How to Preserve Your Summer Harvest

Fall is upon us—soon the leaves will start turning and those cool autumnal breezes will be on their way! Once Winter hits, it’s hard to stare out longingly where your thriving garden used to be. In a few easy steps, we’ll tell you how to preserve the taste of summer with the last bit of your delicious summer crops. Through food preservation, you’ll be able to enjoy your harvest on those cold Winter days when you’re longing for Summer!

Here’s how to save a few of your garden favorites.

Preserving Corn Corn

The sweet taste of homegrown corn will be perfect for stews and soups come Winter. It’s very easy to bag off-the-ear corn: simply blanch ears for 3 to 4 minutes; after they have cooled, cut the corn off of the cob, spreading it out onto a cookie sheet. Freeze the kernels and transfer to freezer bags. You’ll be able to use it for any chowders, stews, or cornbread you’re making this Winter.

You can also cream corn as a preservation method, but freezing is not advised due to the dairy in the recipe, which is prone to separation when thawing. For this, you should carefully follow current canning guidelines.


Preserving Tomatoes Preserving tomatoes

Keep summertime on your mind all Winter long by making and freezing your favorite tomato sauces such as marinara, tomato & basil, garden veggie, Bolognese, or Sunday sauce (also known as Sicilian gravy). Keep in mind that sauces containing cheese or any other dairy may not thaw that well after freezing, and are prone to separating. You can skip the cheese or cream prior to freezing and add it when you reheat the sauce.

You can also freeze whole tomatoes with or without their skins depending on what you’ll use them for over the winter. This is a great way to store your harvest until you’re ready to make a lot of sauce at one time at the end of your harvesting season.

If you’re feeling adventurous and have some time, you can even dry tomatoes! To dry them, you can use your oven or a dehydrator. Once dried, store in an airtight container. They can also be packed in pure olive oil with herbs and spices to enjoy with crudités or antipasto.


Preserving Peppers Peppers

Peppers really aren’t picky with how they’re frozen. Remove them from the plant, give them a good wash, and cut however you please. Finely diced peppers are ideal for homemade chili or omelets. Cut into strips if you like to make stir fry, or sautéed peppers with onions. To keep them from sticking together, freeze individually on a cookie sheet and transfer them to freezer bags.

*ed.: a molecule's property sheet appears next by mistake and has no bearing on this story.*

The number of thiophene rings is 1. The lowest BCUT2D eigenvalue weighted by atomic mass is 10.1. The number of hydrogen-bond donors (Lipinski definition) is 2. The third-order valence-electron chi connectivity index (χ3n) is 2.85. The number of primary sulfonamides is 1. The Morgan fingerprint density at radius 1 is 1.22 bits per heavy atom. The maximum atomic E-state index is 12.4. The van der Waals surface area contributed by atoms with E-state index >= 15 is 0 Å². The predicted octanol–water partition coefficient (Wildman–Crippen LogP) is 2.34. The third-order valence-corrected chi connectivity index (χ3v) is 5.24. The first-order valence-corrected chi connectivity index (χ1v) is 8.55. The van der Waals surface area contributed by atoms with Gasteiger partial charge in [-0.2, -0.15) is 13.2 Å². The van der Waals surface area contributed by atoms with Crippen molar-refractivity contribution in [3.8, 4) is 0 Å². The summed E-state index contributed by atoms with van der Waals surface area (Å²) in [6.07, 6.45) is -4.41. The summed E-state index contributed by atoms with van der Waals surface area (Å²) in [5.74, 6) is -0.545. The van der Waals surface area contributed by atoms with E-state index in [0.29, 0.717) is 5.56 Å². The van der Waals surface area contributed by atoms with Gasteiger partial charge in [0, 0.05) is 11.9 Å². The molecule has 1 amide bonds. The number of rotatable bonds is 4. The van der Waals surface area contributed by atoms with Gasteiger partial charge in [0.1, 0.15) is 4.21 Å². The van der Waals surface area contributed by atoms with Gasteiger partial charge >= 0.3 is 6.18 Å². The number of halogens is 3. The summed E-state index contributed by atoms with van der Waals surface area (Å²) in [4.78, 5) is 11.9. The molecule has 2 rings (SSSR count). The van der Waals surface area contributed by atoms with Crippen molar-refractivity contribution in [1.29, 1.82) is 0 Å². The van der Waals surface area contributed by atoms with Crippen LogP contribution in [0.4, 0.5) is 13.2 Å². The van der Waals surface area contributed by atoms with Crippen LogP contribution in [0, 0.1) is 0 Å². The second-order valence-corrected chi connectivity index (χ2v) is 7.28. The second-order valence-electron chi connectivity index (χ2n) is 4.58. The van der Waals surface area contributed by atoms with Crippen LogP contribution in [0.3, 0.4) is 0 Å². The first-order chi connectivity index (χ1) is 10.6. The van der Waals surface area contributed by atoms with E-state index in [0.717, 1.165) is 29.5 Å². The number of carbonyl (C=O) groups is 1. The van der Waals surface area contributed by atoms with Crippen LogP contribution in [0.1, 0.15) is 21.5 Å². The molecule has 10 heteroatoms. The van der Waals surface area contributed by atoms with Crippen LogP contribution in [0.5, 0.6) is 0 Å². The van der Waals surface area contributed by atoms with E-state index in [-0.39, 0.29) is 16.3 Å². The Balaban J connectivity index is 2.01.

Roasting red bell peppers is easy and they taste delicious, too! Roasted peppers are best preserved using current canning guidelines. Use them blended into homemade hummus, served with antipasto, or as a topping with basil and mozzarella for grilled balsamic chicken.


Preserving Onions Onions

When it comes to preserving onions, you really have to take into account the variety. If you’re growing sweeter or milder onions that have a softer makeup, you’ll want to freeze them by dicing them or cutting them into large chunks; and freezing on a cookie sheet first, before transferring into freezer bags. Other varieties of onions that are firm and strongly flavored will keep well in a cool dark place for months, no freezing necessary.

Sweet onion relish is another tasty option, also using current canning guidelines as a method of preservation. Sweet onion relish can be used as a topping or condiment, or can be used as an ingredient in homemade macaroni salad.


Preserving Strawberries Strawberries

If you love strawberries, you probably know they can mold rather quickly. To maximize flavor for the Winter, pick strawberries at their peak ripeness and get to work on preserving right away!

You can freeze strawberries by washing and placing them on cookie trays to freeze, individually or halved. Frozen strawberries are excellent for blending into smoothies and shakes.

If you’re looking to try something different, make fruit leather by puréeing fresh strawberries and pouring onto a cookie sheet lined with parchment paper. Dehydrate in your oven and cut into strips for a healthy snack.

Why not try your hand at some homemade strawberry jam? Be sure to carefully follow current canning guidelines and make sure you have all the required equipment and ingredients.

Tell us in the comments: What is your favorite food to store for the Winter?
Share your favorite preserving method below!